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A featured article by LearnMMD's Mae Blythe!How do I make the Wink and Blink morphs for my MMD model in Blender? When I create the mouth morph-sliders, do I need to make morphs for consonants? As I create the mouth morph, do I have to move the chin/jaw, as well?

Making Your First Model Part 22
Adding More Complex Facials 

As a note, I was able to get skirt physics to work wonderfully on a quick test. However, I was unable to achieve those same results on Camila. Taking advice from Bandages, I used a Solidify modifier to make Camila’s dress solid as opposed to a flat, two sided mesh. However . . . This did nothing of note. This may be due to bad settings on my part . . . Or bad body placement . . . But we are still working on a model with no skirt physics as of now.

Last time . . .

Last time, we went over how to add the easiest facials . . . The eyebrows! Once you get those eyebrows done, you feel like you’re the king of the world. You just made your first shape keys and they’re looking awesome!

Well, I hate to burst your bubble, but faces are hard!

The more high poly your face is, the harder it is to do anything with it.

So, let’s struggle through our first shape key for the eyes . . . The blink.

To see if it makes it easier, I’m hiding the irises so that I can use the proportional editing with “Connected” turned off. I don’t actually know if it will be helpful . . .  But I struggled to make anything half decent for the eyes with “Connected” on last time.

Let’s talk about C . . .

There are quite a few ways to select things in Blender. The most useful thing for shape keys is likely “C”. When you press C,  it allows you to paint your selection onto the model. It’s a bit confusing at first, however, as left clicking selects the area and right clicking exits the paint selection mode. Holding the wheel mouse while painting over an already selected area will deselect that area. (I think? It’s finicky when it comes to deselecting!)

Now, we’re already running into a tiny bit of a problem . . .

Camila's Eyelid

I’m not the best modeler. I’m probably not even a half decent one! Something that looked awesome stationary can look disastrous when moved. That’s the problem we have here.

Let’s try to make this in a more round-about way . . . First, I moved the eyeliner around so that her eye was covered with it.

Blink with only eyeliner

Huh! That actually looks really cool! I’m saving it . . . but it’s not the “blink” that PMX particularly wants.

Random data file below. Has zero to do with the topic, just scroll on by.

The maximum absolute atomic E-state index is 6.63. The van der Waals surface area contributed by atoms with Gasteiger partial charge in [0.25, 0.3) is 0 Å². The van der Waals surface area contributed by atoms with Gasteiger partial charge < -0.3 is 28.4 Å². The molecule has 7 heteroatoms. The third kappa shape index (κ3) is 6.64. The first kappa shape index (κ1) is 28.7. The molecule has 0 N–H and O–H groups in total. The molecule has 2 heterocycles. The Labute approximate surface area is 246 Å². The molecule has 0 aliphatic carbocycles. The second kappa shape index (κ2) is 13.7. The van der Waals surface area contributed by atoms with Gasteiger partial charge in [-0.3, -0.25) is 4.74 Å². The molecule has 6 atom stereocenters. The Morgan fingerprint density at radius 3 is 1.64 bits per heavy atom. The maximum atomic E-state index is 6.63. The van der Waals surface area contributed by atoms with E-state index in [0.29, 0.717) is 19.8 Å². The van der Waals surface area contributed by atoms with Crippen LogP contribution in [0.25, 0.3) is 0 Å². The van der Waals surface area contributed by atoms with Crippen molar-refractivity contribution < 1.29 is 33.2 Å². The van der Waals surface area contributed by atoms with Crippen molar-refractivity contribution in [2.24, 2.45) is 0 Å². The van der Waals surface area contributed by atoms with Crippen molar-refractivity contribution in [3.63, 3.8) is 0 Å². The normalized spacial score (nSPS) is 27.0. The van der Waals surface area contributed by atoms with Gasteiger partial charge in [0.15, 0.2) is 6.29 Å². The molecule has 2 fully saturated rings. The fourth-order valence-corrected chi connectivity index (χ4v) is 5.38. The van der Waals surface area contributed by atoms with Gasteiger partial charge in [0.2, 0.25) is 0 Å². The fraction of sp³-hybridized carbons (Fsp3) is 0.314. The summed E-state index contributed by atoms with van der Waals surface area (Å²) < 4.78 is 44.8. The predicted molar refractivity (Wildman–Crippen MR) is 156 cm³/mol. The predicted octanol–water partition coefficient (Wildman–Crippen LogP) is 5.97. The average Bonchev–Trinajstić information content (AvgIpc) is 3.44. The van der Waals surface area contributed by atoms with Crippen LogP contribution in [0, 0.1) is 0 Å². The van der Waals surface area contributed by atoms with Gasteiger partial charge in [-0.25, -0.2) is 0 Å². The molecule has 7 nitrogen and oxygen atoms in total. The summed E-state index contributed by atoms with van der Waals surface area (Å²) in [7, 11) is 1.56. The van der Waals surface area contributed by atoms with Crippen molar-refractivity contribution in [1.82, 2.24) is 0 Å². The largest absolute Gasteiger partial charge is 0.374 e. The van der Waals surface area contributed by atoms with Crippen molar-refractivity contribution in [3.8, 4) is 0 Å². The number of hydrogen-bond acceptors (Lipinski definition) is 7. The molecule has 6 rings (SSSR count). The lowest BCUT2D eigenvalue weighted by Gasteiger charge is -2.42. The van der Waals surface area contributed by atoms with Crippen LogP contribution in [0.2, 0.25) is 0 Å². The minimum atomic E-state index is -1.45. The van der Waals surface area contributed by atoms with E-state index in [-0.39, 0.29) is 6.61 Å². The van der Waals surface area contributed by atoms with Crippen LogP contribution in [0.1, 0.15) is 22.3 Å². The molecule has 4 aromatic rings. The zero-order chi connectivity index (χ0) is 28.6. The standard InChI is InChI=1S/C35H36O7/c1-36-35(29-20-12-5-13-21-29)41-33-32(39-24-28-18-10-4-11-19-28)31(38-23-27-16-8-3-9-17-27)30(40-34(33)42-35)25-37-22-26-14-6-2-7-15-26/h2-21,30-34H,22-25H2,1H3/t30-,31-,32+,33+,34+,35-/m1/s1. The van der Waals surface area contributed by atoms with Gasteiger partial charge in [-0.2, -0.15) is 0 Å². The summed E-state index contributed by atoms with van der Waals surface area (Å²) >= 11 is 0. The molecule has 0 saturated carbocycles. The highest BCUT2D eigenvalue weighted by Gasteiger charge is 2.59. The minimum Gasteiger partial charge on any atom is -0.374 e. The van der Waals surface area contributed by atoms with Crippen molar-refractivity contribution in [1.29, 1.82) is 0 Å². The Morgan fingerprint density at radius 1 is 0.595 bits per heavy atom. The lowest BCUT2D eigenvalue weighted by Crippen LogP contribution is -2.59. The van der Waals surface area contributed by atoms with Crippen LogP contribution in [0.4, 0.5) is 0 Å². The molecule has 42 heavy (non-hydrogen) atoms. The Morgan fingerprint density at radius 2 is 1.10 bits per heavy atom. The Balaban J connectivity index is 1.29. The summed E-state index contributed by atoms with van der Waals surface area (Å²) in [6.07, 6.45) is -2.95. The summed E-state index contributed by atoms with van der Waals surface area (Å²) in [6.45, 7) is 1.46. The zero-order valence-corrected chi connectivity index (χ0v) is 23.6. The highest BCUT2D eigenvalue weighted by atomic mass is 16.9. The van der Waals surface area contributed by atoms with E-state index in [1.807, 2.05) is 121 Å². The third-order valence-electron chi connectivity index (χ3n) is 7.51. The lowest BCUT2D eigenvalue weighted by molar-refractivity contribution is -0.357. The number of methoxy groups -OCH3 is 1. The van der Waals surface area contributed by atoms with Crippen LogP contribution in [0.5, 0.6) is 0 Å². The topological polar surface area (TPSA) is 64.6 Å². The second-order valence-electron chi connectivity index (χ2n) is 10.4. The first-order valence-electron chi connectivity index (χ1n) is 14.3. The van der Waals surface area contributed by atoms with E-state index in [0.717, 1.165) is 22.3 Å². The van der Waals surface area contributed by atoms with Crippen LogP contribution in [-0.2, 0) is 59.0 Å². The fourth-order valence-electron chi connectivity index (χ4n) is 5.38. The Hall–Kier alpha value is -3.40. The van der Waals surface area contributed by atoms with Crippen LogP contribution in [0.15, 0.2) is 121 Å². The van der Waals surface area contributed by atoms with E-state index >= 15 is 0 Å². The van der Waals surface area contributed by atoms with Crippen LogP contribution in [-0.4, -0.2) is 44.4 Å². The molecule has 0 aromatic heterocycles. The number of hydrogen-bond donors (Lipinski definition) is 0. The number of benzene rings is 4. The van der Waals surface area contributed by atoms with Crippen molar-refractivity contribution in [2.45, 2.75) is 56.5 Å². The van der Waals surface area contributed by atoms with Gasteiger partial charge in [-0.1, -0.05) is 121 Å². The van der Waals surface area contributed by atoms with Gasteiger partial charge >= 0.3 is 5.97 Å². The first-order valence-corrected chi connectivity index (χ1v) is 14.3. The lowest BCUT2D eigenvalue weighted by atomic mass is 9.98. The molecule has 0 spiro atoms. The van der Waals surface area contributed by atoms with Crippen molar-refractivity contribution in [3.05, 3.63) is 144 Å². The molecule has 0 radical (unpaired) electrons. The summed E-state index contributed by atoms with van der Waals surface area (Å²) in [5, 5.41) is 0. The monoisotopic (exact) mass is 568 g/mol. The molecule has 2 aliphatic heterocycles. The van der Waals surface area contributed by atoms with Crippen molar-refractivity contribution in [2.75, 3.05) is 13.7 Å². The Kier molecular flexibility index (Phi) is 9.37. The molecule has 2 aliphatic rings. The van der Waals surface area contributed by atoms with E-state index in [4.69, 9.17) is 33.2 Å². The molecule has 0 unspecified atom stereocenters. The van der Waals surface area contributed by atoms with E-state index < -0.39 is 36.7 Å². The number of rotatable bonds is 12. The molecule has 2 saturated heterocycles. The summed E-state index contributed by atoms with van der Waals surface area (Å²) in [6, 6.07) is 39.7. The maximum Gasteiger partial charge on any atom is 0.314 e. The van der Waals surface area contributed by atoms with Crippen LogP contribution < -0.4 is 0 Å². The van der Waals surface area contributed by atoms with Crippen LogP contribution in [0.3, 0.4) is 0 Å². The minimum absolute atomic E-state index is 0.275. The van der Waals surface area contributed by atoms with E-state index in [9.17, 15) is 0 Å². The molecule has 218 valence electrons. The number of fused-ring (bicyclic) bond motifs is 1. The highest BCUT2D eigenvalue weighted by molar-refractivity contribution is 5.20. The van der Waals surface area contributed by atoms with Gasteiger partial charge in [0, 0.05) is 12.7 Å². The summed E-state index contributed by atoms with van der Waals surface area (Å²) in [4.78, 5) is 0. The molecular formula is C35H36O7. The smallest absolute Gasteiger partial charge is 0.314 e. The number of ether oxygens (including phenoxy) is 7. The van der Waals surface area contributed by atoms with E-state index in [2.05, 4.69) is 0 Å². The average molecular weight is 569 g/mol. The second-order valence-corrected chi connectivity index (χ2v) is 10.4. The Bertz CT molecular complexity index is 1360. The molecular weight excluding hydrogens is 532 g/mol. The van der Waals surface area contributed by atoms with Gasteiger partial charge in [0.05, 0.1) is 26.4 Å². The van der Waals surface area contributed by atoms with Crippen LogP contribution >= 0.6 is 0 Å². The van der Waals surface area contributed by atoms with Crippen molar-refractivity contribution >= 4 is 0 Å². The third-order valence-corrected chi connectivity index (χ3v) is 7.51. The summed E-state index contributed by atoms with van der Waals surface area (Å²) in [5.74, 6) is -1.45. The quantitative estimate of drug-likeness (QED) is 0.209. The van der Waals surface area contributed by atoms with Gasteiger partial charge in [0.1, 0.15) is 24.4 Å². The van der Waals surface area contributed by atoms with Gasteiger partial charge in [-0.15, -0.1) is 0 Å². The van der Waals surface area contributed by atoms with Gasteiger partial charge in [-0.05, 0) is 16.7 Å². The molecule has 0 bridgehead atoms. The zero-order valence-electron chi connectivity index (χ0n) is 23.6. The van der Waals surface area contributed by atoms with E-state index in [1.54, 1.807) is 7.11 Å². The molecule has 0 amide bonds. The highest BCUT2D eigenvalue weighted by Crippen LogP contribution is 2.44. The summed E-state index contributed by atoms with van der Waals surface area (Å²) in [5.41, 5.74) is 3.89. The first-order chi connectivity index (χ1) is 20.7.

I was able to move things around to get a nice shape on one side . . . but not so much the other!

Now . . . How do we fix this?

Let’s talk about Stack Exchange for a second.

If you’re ever in a bind, you have three options. Sit there and try your hardest to fix it . . . Run crying to your nearest adult . . . or Google It.

With MMD and PMX, Google isn’t the most help. It’s not a very widely used software, and most people just use other people’s parts. I couldn’t find a tutorial on what needed . . . because no one else needed it enough to ask someone who knows to make a tutorial. So, I ran to Bandages.

However, with something like Blender . . . Google is your friend. There is countless documentation online and thriving communities. For the most part, every question you will ever have in Blender has been answered five times in other places.

I wasn’t sure if it was possible to do what I wanted, so typed “delete half of shape key” in Google. I was frustrated and too out of it to tack on “In Blender”, but it worked! I found this result and almost hooted in celebration. It worked!!

While there are a ton of resources you can find, Stack Exchange is usually the best resource.

Once I learned how to reset that part of the shape key, I was able to make a new shape from mix, then mirror that. I named them Wink and Wink R . . . and by setting both of their values to one, I was able to make a new shape from mix and name it Blink!

Now, there are still several shape keys left for the eyes . . . But let’s skip to something more important!

The Mouth

Before getting started, let’s talk about lip syncing.

How do lip syncs work in MMD? If you’re extremely new, it’s as simple as dragging a VSQ into MMD. The VSQ will tell MMD when to trigger each movement.